Though Republicans control both houses of Congress, many have stayed silent, at least on their websites. Sen. Richard Shelby, an Alabama Republican, put out a press release last week about a study of red snapper in the Gulf of Mexico, but nothing on health care. (You can see all of the statements in ProPublica’s Represent news app, which tracks votes and statements by members of Congress.)
Among members of the House, where the action is now focused, about 46 percent of Republicans have issued statements about health care reform from the start of the Trump administration to this week. Among Democrats, 67 percent.
Bannon’s unprecedented role as a statutory member of the NSC where he speaks as an equal with the Secretaries of Defense and State is “bizarre,” said Daniel Benjamin, a former State Department official, in an email to AlterNet.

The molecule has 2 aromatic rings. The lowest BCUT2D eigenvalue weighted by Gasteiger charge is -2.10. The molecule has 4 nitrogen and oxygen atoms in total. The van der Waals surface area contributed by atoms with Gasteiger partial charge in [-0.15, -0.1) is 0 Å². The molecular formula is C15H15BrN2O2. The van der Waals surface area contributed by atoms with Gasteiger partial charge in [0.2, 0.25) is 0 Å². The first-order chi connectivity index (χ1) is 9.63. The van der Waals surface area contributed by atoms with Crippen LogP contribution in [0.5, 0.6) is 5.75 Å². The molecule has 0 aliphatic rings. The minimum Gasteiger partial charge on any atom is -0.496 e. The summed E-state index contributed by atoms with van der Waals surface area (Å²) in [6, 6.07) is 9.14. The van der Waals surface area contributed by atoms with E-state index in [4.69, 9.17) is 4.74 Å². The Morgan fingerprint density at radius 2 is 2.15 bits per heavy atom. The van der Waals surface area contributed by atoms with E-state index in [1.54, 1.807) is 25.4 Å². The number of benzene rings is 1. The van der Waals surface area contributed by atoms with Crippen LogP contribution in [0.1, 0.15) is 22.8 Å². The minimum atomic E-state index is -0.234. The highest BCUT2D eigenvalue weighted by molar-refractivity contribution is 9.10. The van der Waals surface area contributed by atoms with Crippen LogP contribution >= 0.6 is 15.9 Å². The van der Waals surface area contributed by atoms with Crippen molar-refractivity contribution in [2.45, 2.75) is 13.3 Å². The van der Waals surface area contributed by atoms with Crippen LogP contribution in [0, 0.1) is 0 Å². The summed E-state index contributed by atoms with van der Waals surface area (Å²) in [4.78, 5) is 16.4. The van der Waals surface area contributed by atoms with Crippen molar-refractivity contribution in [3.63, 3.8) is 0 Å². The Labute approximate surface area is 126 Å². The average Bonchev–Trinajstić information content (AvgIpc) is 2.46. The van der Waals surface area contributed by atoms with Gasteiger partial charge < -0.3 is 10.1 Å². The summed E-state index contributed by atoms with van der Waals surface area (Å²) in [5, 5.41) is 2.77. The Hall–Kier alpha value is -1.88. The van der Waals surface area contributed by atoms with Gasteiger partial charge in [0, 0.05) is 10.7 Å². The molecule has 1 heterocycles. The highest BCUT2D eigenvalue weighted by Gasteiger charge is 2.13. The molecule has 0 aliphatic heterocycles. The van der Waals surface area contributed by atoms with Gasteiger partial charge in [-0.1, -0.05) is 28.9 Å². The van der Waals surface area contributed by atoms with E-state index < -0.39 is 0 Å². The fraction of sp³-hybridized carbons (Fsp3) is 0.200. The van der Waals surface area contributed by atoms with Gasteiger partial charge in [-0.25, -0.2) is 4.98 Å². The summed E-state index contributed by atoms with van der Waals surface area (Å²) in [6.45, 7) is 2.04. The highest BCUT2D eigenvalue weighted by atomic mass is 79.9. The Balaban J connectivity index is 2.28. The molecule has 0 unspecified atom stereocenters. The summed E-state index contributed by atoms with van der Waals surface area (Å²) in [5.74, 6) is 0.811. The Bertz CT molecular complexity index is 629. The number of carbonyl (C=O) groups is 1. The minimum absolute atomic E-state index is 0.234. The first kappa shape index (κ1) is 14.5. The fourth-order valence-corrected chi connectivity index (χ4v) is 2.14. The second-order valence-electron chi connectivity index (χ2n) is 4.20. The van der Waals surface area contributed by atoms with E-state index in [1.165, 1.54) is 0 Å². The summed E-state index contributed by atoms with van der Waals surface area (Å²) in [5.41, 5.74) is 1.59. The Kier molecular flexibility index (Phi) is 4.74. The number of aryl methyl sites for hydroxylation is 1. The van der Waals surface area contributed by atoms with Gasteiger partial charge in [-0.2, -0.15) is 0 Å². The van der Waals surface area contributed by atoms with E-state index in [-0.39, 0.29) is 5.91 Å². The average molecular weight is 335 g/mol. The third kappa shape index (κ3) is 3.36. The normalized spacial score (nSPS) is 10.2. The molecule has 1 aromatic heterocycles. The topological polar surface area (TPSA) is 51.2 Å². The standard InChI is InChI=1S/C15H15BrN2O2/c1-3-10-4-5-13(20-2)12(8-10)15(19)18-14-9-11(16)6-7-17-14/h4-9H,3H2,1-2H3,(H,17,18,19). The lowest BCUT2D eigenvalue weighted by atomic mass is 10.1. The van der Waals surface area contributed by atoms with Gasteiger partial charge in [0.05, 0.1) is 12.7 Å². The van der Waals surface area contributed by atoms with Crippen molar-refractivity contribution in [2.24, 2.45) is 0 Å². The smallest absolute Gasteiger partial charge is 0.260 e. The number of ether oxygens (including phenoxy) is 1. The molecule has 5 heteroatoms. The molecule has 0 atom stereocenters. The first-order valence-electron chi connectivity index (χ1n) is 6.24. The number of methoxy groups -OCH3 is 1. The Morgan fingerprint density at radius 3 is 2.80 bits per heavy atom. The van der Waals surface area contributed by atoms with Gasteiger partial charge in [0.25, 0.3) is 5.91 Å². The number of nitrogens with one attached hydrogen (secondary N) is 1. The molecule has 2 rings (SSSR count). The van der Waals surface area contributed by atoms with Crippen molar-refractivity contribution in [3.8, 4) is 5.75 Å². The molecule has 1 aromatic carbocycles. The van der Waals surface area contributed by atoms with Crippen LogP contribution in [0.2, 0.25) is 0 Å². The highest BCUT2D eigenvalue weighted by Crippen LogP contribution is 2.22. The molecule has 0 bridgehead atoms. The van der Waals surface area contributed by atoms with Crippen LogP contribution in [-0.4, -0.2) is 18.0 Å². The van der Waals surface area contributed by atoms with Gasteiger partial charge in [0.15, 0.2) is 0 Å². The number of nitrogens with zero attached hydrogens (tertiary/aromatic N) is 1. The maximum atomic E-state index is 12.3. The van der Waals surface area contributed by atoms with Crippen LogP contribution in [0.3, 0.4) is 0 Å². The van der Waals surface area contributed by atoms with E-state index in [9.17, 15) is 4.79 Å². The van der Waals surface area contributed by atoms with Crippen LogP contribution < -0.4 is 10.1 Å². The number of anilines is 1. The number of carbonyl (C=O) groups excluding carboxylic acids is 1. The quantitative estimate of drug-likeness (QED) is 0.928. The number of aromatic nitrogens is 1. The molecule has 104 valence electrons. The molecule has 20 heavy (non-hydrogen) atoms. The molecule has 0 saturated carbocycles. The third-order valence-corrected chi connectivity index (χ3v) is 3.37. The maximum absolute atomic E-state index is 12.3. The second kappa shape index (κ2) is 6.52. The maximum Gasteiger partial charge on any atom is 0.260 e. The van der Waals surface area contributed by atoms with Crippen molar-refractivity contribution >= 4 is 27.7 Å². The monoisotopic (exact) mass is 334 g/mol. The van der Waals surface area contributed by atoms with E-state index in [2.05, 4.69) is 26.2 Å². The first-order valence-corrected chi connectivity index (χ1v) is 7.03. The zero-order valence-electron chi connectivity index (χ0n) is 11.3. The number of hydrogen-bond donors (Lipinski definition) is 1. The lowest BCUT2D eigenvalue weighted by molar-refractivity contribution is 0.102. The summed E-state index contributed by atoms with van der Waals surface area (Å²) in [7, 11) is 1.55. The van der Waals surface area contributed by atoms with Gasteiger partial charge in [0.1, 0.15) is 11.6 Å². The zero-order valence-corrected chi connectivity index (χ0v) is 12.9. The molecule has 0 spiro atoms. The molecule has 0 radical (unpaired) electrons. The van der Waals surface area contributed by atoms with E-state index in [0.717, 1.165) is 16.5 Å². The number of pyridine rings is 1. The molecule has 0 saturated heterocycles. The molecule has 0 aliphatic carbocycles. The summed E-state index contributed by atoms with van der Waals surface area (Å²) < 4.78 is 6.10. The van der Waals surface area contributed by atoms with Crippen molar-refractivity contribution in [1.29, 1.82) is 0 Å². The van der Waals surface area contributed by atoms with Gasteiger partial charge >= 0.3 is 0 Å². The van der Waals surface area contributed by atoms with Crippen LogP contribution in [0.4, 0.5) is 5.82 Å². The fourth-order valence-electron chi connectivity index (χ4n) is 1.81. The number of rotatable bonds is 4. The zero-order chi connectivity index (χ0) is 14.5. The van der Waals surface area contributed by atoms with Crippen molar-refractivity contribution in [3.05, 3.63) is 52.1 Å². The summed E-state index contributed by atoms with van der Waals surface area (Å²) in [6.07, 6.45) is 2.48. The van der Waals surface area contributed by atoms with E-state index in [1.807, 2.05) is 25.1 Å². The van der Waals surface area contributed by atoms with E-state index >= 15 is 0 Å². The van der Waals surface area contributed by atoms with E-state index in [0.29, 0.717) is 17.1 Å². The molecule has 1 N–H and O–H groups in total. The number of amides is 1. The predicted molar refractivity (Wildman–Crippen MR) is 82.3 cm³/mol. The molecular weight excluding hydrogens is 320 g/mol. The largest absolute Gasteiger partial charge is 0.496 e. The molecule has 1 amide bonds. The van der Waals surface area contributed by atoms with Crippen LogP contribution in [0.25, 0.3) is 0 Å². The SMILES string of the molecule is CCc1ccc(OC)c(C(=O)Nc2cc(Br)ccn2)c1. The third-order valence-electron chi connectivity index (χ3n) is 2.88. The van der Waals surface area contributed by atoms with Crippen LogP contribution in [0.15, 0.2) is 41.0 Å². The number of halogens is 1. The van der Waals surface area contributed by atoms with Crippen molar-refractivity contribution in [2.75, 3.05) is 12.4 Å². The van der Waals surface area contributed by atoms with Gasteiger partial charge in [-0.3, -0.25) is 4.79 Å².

While Donald Trump often whines (or tweets) about the “mess” he “inherited,” Danziger scrutinizes the new administration — and notices that not much blame can be laid on Barack Obama for its unappetizing disarray.
Beyond the 564 companies listed in then-candidate Donald Trump’s May 2016 financial disclosure were seven companies associated with his wife. All but one of her companies had been listed in the disclosure as active, and five of the seven were still active as of Feb. 21, 2017. Ethics experts say as long as the companies remain active, there is a possibility for profiting.